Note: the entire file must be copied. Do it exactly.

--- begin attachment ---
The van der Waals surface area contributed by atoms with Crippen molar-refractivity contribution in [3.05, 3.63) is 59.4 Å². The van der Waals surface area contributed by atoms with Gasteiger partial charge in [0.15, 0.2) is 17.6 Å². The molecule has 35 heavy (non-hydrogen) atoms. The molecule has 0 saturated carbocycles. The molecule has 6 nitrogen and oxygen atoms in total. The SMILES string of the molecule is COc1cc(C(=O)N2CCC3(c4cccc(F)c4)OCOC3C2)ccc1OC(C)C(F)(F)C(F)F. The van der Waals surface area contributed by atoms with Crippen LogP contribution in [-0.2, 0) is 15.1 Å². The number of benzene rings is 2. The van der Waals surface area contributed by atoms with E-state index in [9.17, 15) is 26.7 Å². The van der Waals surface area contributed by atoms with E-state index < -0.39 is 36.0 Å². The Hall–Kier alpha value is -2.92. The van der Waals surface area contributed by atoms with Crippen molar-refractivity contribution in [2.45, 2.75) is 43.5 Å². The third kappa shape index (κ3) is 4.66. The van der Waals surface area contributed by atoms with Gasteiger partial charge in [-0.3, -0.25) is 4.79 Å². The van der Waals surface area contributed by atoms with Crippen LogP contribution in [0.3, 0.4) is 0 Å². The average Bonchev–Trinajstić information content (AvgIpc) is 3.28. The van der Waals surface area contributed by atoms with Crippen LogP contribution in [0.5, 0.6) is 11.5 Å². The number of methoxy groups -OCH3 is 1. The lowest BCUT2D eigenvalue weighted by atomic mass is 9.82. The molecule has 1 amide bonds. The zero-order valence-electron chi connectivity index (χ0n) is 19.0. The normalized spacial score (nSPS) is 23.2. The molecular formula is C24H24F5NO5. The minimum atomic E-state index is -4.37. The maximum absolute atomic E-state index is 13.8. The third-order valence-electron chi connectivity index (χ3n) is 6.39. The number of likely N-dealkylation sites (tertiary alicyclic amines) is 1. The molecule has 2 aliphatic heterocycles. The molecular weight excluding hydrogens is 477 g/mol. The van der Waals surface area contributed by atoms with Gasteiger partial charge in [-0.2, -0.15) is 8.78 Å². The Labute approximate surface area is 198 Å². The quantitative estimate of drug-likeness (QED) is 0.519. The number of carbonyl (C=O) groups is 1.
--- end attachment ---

The van der Waals surface area contributed by atoms with Crippen molar-refractivity contribution in [3.05, 3.63) is 59.4 Å². The van der Waals surface area contributed by atoms with Gasteiger partial charge in [0.15, 0.2) is 17.6 Å². The molecule has 35 heavy (non-hydrogen) atoms. The molecule has 0 saturated carbocycles. The molecule has 6 nitrogen and oxygen atoms in total. The SMILES string of the molecule is COc1cc(C(=O)N2CCC3(c4cccc(F)c4)OCOC3C2)ccc1OC(C)C(F)(F)C(F)F. The van der Waals surface area contributed by atoms with Crippen LogP contribution in [-0.2, 0) is 15.1 Å². The number of benzene rings is 2. The van der Waals surface area contributed by atoms with E-state index in [9.17, 15) is 26.7 Å². The van der Waals surface area contributed by atoms with E-state index < -0.39 is 36.0 Å². The Hall–Kier alpha value is -2.92. The van der Waals surface area contributed by atoms with Crippen molar-refractivity contribution in [2.45, 2.75) is 43.5 Å². The third kappa shape index (κ3) is 4.66. The van der Waals surface area contributed by atoms with Gasteiger partial charge in [-0.3, -0.25) is 4.79 Å². The van der Waals surface area contributed by atoms with Crippen LogP contribution in [0.3, 0.4) is 0 Å². The average Bonchev–Trinajstić information content (AvgIpc) is 3.28. The van der Waals surface area contributed by atoms with Crippen LogP contribution in [0.5, 0.6) is 11.5 Å². The number of methoxy groups -OCH3 is 1. The lowest BCUT2D eigenvalue weighted by atomic mass is 9.82. The molecule has 1 amide bonds. The zero-order valence-electron chi connectivity index (χ0n) is 19.0. The normalized spacial score (nSPS) is 23.2. The molecular formula is C24H24F5NO5. The minimum atomic E-state index is -4.37. The maximum absolute atomic E-state index is 13.8. The third-order valence-electron chi connectivity index (χ3n) is 6.39. The number of likely N-dealkylation sites (tertiary alicyclic amines) is 1. The molecule has 2 aliphatic heterocycles. The molecular weight excluding hydrogens is 477 g/mol. The van der Waals surface area contributed by atoms with Gasteiger partial charge in [-0.2, -0.15) is 8.78 Å². The Labute approximate surface area is 198 Å². The quantitative estimate of drug-likeness (QED) is 0.519. The number of carbonyl (C=O) groups is 1.